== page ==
"I am cautiously optimistic that the market improvements seen year-to-date can continue throughout the year, but this projection is contingent upon the proposed benefits from the stimulus package, Troubled Asset Relief Program (TARP), and Termed Asset-Backed Lending Facility (TALF) filtering down to the automotive industry in short order," said Tim Martin, vice president, operations for LeasePlan USA.
The availability of credit and improved consumer confidence will be key factors in determining the strength of the used-vehicle market in the second half of 2009.
"Overall, we expect the supply and demand of inventory to continue to trend more positively. Consumer purchasing patterns will likely continue towards favoring used-vehicle purchases over new. Challenges in the commercial and luxury segments will continue as the general economy struggles and the market attempts to process large volumes of off-lease consumer luxury brands. The availability of financing for all credit scores and an increase in consumer confidence are key items for the improvement of all market segments," said Cieslak.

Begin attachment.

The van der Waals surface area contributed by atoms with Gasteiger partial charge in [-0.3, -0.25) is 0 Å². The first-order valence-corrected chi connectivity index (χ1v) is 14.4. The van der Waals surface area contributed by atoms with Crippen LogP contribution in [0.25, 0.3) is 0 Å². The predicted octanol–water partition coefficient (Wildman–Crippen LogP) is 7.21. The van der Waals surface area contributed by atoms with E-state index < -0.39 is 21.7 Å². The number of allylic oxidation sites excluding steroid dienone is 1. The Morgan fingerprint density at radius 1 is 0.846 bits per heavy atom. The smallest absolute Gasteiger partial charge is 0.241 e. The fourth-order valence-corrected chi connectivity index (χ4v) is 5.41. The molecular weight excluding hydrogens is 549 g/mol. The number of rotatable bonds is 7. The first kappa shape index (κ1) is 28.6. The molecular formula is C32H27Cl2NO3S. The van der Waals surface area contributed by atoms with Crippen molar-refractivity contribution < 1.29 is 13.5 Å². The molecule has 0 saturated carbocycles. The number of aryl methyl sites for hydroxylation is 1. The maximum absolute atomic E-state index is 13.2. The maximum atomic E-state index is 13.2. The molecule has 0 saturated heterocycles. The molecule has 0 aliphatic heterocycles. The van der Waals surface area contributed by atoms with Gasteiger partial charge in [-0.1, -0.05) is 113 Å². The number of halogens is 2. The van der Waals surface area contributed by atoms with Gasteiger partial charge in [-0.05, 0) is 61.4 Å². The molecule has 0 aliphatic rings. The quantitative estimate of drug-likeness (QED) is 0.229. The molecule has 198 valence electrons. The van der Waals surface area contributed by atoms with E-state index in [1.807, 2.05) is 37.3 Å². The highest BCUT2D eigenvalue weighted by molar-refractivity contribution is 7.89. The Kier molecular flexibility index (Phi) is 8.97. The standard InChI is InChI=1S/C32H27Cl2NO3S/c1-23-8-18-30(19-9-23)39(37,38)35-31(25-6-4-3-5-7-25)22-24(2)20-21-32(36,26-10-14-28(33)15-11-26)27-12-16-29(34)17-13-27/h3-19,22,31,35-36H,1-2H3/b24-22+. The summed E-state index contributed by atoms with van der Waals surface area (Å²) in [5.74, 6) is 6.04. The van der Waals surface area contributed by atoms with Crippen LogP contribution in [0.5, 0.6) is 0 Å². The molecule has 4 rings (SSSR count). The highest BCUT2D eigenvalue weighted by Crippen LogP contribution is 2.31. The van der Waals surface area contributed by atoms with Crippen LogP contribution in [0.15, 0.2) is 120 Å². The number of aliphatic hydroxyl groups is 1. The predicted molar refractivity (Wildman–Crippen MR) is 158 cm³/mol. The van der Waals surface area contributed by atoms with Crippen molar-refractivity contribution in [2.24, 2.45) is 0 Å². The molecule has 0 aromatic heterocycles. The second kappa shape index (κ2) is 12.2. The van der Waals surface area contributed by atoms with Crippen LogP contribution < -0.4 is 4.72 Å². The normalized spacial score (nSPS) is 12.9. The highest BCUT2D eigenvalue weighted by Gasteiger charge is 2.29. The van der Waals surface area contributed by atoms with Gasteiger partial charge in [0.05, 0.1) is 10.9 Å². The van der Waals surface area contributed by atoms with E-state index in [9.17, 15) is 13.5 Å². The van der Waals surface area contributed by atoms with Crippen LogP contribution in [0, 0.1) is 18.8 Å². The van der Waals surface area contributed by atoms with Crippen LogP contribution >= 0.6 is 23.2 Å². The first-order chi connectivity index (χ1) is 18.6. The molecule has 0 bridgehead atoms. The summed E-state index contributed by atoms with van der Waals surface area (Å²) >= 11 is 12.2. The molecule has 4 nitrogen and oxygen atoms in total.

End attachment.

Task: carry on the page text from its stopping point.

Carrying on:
Martin of LeasePlan likewise believes the availability of credit is the key factor in predicting market conditions for later in the 2009 calendar-year. "The demand for pre-owned vehicles will be strong if the market liquidity is available for wholesale and retail credit. Consumers are looking to lower their out-of-pocket expenditure for vehicle purchases and franchise dealers are looking to pre-owned sales to shore up their business in this tough economy. Because new-vehicle sales are down, dealers are coming to the wholesale market for inventory that normally would be sourced from trade-ins," said Martin.[PAGEBREAK]
Consumer confidence and credit availability also will be the two key factors influencing the vitality of the wholesale market in the second half of 2009.
"One of the top factors influencing resale values in today's market is credit availability, which is really saying 'willingness and ability' to buy. This is one of the biggest drivers of the wholesale market. Consumer confidence is impacted by a lot of things, but I think unemployment and foreclosure rates are the biggest factors. Consumers defer purchases when they're worried about losing their jobs and homes," said Xamplas of Donlen.
Regarding credit, he said, "I don't think credit will flow again until the toxic assets are off the lenders' balance sheets. Once that happens, more credit will be available to consumers and dealers. But I think those loans will be more structured than we've seen recently."